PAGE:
Disability Issues Lifestyle Reflection

Personality Disorders

In individuals, insanity is rare; but in groups, parties, nations and epochs, it is the rule.
– Friedrich Nietzsche

Personality Disorders (PDs) are defined by the DSM-V as significant impairments in the self and interpersonal functioning across time, which cannot be explained by socio-cultural environment or substance abuse (American Psychiatric Association 2012). These disorders are unique within psychiatry because, unlike many of the Axis I disorders, they did not begin to take form until the 19th century. They also tend to create controversy around their definitions, as they are molded by the behavioural standards within a society, and are therefore quite subjective. This subjectivity may be the reason why personality disorders have the lowest levels of reliability and validity among all psychiatric disorders (Alarcon et al. 1995).

There is an important difference between personality styles and disorders, and clinicians must be able to make this distinction. As society changes, roles and values are transformed, leading to the creation of new disorders. One example of this is  internet gaming disorder.

Perhaps we should start by clarifying our terms: what is personality? Is it something that is inherent and unchangeable? Or is it a malleable entity, a wisp of smoke that can never be grasped; a question to hang above the philosophers’ heads? In 1995, Alarcon et al. suggest that personality implies a way of reacting to stimuli, coping with stress and acting on one’s beliefs about oneself and the world. It has been suggested that a personality disorder is almost a caricature of the normal personality, and that it can reflect the distorted aspects of a person’s time and culture.

Society plays a very powerful role when it comes to psychological disorders. It has been suggested that prejudice can distort societies’ perceptions towards those from disadvantaged backgrounds and inflate the rates of personality disorders in these groups. For example, it has been suggested that almost half of inner city youth who have been diagnosed with antisocial personality disorder have been misdiagnosed, because their behaviors are occurring in a unique cultural context; a context which includes the prevalence of behavioral systems which value violent behavior as an acceptable survival strategy (Alarcon et al. 1995). Furthermore, antisocial behaviour could be seen as an adaptation to the excessive demands of our modern world. With the increasing expectations placed upon our youth, not only for wealth and success, but also for a ‘happy’ life with a spouse and child, a fast car and a big house, is it any wonder that many kids rebel against such idealistic expectations? Perhaps it is society that is towing the soil, encouraging the growth of such ‘pathological behaviour’ in our culture. Are we simply pushing humanity too far?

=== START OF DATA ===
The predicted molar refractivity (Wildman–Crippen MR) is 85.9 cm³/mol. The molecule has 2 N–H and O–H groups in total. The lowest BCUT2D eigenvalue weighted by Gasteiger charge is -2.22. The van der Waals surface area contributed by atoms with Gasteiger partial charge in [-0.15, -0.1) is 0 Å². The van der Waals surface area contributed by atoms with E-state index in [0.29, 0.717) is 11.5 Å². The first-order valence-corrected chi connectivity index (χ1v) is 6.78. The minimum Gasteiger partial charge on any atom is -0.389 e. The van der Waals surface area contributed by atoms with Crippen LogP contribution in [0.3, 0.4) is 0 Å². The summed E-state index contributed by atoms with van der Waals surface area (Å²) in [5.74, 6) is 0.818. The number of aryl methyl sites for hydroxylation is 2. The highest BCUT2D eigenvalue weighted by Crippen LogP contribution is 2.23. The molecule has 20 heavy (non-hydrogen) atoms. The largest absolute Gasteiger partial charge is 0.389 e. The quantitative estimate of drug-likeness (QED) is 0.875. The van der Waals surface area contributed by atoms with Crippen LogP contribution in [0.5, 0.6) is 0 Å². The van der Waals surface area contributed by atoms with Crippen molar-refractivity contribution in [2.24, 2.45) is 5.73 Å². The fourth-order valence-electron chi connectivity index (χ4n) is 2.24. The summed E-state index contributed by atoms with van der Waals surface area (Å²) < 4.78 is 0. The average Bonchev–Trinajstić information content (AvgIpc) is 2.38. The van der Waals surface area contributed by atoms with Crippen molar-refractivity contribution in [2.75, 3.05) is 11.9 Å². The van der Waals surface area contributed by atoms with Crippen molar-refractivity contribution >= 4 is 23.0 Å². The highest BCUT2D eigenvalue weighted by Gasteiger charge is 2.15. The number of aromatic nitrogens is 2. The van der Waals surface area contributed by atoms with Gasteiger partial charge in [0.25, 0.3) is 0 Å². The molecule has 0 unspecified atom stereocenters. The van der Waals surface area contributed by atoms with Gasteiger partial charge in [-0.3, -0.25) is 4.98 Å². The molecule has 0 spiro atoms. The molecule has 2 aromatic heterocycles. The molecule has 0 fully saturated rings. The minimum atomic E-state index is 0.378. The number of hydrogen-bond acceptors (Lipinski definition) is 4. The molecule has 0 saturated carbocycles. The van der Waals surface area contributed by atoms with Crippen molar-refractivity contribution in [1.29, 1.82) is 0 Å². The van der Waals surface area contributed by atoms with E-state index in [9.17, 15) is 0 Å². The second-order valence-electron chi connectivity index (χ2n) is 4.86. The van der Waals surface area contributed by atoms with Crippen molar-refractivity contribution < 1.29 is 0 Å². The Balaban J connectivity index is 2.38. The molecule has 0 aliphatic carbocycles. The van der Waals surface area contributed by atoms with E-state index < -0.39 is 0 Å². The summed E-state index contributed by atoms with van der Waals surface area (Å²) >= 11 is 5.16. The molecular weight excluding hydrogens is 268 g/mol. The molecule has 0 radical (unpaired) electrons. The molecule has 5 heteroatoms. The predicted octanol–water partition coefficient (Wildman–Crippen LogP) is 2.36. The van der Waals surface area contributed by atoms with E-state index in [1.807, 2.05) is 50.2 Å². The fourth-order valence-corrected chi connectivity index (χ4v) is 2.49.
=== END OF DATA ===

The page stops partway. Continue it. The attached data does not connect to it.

Borderline Personality Disorder (BPD) is another example of a personality disorder that has become increasingly common in the modern world (Grant et al. 2008). Those who have ever set foot on a psychiatric ward will be familiar with the label, as it is the most prevalent category of personality disorder within the mental health services (National Collaborating Centre for Mental Health, 2009).

BPD is a relatively new diagnostic entity, first described in the 20th century. Although people committed suicide in the past, self-harm in the form of wrist cutting is relatively new, only appearing on psychiatry’s radar since the 1960s (Favazza, A.R. 2011). As societies evolve, symptom banks change, and in today’s world there appears to be an increasing acceptance of self-harm as a signal of distress– a phenomenon termed ‘social contagion’ (Jarvi, et al. 2013). Traits underlying BPD are impulsivity and affective instability. In today’s world, these impulsive symptoms are one of the most common forms of expressing distress among the young. Indeed, it has been suggested that BPD risk factors are associated with modern life (Paris and Lis 2013).